In New York City, walking dogs on the street in the morning is a normal routine for many. There are golden retrievers, pomeranians, corgis, and occasionally the hyper and fluffy husky if you are lucky enough to see one. But what would human life be like without their canine companions on the street? There wouldn’t be any more fetching, wagging tails, or people saying “good boy!”
This is what the streets of Iran’s capital Tehran are like now, devoid of happy yapping dogs. This new law recalls sentiments from two decades ago in Iran, when Tehran University was the only place offering veterinary services in Tehran. Dog ownership in Iran has expanded in the past few decades, and veterinary clinics have subsequently opened throughout the city. However, Brigade General Hossein Rahimi announced that the Tehran government was banning dog walking in all public areas on January 29th, 2019 — even having your dog in the car is illegal, according to the new law.
Following this, an outcry against the new bill emerged from dog owners. The judiciary granted local police the power to confront dog walkers and pull over cars if they see have dogs riding inside.
According to the Iranian government, walking dogs in public induces panic and anxiety in passersby. But this reason is only superficial; the ban on dogs is part of a deeper conflict between the people and their non-secular government, which is influenced by the Grand Ayatollah.
This ban is not the first law that tried to dissuade Iranians from keeping dogs as pets. Owning dogs has been a source of tension since the 1979 Islamic Revolution in Iran, even before the government began to confiscate dogs. In 2010, the senior Iranian cleric issued a fatwa, a religious ruling, that dogs were “najes,” or unclean, and therefore could not be kept as pets. In support of the fatwa, the Ministry of Culture and Islamic Guidance banned the media from publishing pet-related ads. In 2014, lawmakers proposed a bill that would punish public dog walkers with seventy-four lashes and more than $3,500 in fines.
In 2010, the senior Iranian cleric issued a fatwa, a religious ruling, that dogs were “najes,” or unclean.
The ban on dogs is part of Grand Ayatollah Naser Makarem Shirazi’s movement against western culture. The ban, in Shirazi’s eyes, was to prevent “blind imitation of the west.” Other “imitations” that the Iranian government has banned include dancing, drinking alcohol, and refusing to wear headscarves in public. However, as Iran struggles to make its people conform to strictly religious lives, dancing and drinking continue, and headscarves disappear frequently. The fines and flogging ineffectively discourage Iranian people from pursuing these interests, since only the police enforce these increasingly unpopular laws. Just like before, dog lovers continue to exist within the Iranian state, refusing to give up their pets.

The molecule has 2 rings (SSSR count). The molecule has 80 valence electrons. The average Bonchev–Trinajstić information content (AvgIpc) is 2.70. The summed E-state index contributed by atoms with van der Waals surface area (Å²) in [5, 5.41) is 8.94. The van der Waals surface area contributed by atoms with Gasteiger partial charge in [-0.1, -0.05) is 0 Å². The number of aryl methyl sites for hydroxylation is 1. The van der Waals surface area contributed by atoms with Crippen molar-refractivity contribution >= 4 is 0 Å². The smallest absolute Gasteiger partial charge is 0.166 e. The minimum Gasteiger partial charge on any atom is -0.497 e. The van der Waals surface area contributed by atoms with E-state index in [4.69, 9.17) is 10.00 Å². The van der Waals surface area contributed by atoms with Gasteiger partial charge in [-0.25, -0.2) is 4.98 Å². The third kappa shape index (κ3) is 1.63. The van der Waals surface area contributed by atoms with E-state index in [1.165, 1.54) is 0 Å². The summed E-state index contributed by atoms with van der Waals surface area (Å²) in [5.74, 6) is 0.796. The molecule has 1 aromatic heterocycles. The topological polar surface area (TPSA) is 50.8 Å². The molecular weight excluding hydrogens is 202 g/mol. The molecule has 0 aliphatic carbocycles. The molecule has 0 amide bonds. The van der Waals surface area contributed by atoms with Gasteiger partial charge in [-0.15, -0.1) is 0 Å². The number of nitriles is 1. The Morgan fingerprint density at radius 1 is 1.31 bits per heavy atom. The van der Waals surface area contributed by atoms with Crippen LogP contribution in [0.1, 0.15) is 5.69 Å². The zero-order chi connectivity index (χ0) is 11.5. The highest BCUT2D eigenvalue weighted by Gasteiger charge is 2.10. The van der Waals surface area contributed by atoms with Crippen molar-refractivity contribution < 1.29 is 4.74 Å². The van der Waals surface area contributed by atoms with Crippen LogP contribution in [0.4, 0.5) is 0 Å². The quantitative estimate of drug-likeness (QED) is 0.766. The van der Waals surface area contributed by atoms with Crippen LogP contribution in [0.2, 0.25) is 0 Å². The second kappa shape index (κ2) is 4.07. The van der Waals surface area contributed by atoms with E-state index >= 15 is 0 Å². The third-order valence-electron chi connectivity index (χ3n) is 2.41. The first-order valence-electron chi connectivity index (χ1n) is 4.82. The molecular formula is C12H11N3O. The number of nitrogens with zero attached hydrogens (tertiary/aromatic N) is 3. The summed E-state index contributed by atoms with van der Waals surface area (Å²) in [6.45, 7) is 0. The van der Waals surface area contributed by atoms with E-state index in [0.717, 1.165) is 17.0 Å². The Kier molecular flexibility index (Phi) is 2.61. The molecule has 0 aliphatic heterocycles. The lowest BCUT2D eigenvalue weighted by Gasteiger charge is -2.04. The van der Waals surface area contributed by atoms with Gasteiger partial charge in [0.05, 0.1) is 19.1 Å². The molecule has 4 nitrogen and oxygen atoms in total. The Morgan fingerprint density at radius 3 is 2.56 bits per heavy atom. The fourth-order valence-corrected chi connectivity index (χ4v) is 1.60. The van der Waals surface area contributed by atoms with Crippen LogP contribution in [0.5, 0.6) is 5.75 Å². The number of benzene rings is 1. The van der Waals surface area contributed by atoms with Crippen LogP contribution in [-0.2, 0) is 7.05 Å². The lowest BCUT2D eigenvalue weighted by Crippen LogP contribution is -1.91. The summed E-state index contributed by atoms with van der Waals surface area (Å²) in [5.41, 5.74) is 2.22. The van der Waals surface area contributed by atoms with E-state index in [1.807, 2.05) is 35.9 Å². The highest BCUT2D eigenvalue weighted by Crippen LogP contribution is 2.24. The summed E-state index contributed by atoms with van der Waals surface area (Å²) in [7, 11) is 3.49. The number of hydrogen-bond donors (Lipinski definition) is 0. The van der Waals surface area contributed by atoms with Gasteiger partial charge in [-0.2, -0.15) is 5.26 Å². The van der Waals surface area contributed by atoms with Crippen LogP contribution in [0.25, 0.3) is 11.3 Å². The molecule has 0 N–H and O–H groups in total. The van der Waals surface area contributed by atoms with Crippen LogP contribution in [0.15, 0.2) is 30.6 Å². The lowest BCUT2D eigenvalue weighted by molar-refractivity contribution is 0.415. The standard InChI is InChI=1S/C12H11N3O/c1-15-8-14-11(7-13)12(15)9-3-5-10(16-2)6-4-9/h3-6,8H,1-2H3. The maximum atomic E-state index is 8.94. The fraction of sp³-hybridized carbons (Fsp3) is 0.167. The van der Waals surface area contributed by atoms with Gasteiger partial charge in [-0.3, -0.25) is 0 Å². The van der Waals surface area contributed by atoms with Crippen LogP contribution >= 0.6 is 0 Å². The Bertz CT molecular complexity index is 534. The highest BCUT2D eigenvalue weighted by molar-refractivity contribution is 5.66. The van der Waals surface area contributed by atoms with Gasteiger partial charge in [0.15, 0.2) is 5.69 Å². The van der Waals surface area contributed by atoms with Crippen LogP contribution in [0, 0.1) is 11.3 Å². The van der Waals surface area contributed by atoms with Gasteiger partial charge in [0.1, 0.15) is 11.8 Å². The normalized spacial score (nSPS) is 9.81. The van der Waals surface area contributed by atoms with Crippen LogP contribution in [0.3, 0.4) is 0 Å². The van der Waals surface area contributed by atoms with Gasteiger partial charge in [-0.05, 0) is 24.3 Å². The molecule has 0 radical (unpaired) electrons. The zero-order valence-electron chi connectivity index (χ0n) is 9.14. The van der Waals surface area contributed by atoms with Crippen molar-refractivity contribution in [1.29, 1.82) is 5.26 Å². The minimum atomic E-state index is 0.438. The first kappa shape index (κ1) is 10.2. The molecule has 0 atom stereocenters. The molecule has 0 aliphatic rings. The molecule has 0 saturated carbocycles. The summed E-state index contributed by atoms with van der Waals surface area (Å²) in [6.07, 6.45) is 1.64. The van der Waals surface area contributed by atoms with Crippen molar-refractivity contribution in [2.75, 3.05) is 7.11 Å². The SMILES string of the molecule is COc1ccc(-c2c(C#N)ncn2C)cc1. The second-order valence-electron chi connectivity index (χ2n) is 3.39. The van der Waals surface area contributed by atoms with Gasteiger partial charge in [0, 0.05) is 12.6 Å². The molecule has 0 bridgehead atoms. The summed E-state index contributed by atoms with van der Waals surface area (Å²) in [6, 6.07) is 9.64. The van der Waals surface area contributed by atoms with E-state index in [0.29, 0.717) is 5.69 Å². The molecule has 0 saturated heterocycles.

“For a lot of families that own dogs or any sort of pet, these animals become a part of their family. For the government to try to forcefully detain a family member is beyond belief. I can’t imagine how I would feel if I suddenly had to give up my dog,” Jeremy Valdez ’20 said.
Other dog owners feel the same way in Iran, many of them indignant about having to give up their pets. Professional dog walkers such as Shafag Divanpour, who is based in Tehran, are bearing the brunt of these worries. In an interview with the Los Angeles Times, Divanpour explained that the looming threat of police confiscating dogs caused half of his clients to cancel dog walking services, marking a huge drop in his income.
But how can these dog owners counter this dog ban? Haley Sim ’20 proposes a peaceful protest. “In a country as turbulent as Iran, it would be better to protest and petition peacefully and maintain an image of no harm, so that the government will not misconstrue their intentions. Furthermore, you can put pressure on the Iranian government by spreading awareness to other countries and gaining international support through social media.”
Many speculate that the government will retract the ban, noting how the majority of Iranian dog owners refuse to yield to the government. With such widespread unpopularity, it is likely that the government may simply get rid of this ban altogether.